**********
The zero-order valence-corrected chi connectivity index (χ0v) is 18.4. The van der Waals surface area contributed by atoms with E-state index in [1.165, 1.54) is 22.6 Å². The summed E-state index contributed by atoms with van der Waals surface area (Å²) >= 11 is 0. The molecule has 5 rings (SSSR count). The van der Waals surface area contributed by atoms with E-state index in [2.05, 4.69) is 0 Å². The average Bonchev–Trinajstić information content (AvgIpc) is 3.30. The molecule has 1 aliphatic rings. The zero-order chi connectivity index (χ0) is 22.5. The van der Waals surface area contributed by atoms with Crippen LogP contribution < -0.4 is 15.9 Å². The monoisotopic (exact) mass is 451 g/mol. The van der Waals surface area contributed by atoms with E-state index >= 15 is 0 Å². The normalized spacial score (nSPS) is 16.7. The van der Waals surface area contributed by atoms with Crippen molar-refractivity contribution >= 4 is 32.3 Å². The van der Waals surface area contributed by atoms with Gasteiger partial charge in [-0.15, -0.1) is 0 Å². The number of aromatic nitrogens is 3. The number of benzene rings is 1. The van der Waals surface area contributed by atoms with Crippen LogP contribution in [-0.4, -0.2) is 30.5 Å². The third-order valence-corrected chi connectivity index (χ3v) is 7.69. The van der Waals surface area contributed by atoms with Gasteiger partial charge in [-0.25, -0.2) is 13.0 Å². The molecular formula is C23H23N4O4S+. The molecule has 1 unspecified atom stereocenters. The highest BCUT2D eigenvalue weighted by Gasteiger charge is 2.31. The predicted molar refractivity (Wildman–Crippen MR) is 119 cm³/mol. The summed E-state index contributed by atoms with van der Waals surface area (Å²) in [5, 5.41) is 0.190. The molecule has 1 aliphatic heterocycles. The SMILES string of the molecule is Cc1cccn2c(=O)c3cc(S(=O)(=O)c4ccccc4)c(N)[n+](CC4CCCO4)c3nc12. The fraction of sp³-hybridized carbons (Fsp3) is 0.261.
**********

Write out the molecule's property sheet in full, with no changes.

The zero-order valence-corrected chi connectivity index (χ0v) is 18.4. The van der Waals surface area contributed by atoms with E-state index in [1.165, 1.54) is 22.6 Å². The summed E-state index contributed by atoms with van der Waals surface area (Å²) >= 11 is 0. The molecule has 5 rings (SSSR count). The van der Waals surface area contributed by atoms with E-state index in [2.05, 4.69) is 0 Å². The average Bonchev–Trinajstić information content (AvgIpc) is 3.30. The molecule has 1 aliphatic rings. The zero-order chi connectivity index (χ0) is 22.5. The van der Waals surface area contributed by atoms with Crippen LogP contribution < -0.4 is 15.9 Å². The monoisotopic (exact) mass is 451 g/mol. The van der Waals surface area contributed by atoms with E-state index >= 15 is 0 Å². The normalized spacial score (nSPS) is 16.7. The van der Waals surface area contributed by atoms with Crippen molar-refractivity contribution >= 4 is 32.3 Å². The van der Waals surface area contributed by atoms with Gasteiger partial charge in [-0.15, -0.1) is 0 Å². The number of aromatic nitrogens is 3. The number of benzene rings is 1. The van der Waals surface area contributed by atoms with Crippen LogP contribution in [-0.4, -0.2) is 30.5 Å². The third-order valence-corrected chi connectivity index (χ3v) is 7.69. The van der Waals surface area contributed by atoms with Gasteiger partial charge in [-0.25, -0.2) is 13.0 Å². The molecular formula is C23H23N4O4S+. The molecule has 1 unspecified atom stereocenters. The highest BCUT2D eigenvalue weighted by Gasteiger charge is 2.31. The predicted molar refractivity (Wildman–Crippen MR) is 119 cm³/mol. The summed E-state index contributed by atoms with van der Waals surface area (Å²) in [5, 5.41) is 0.190. The molecule has 1 aliphatic heterocycles. The SMILES string of the molecule is Cc1cccn2c(=O)c3cc(S(=O)(=O)c4ccccc4)c(N)[n+](CC4CCCO4)c3nc12. The fraction of sp³-hybridized carbons (Fsp3) is 0.261.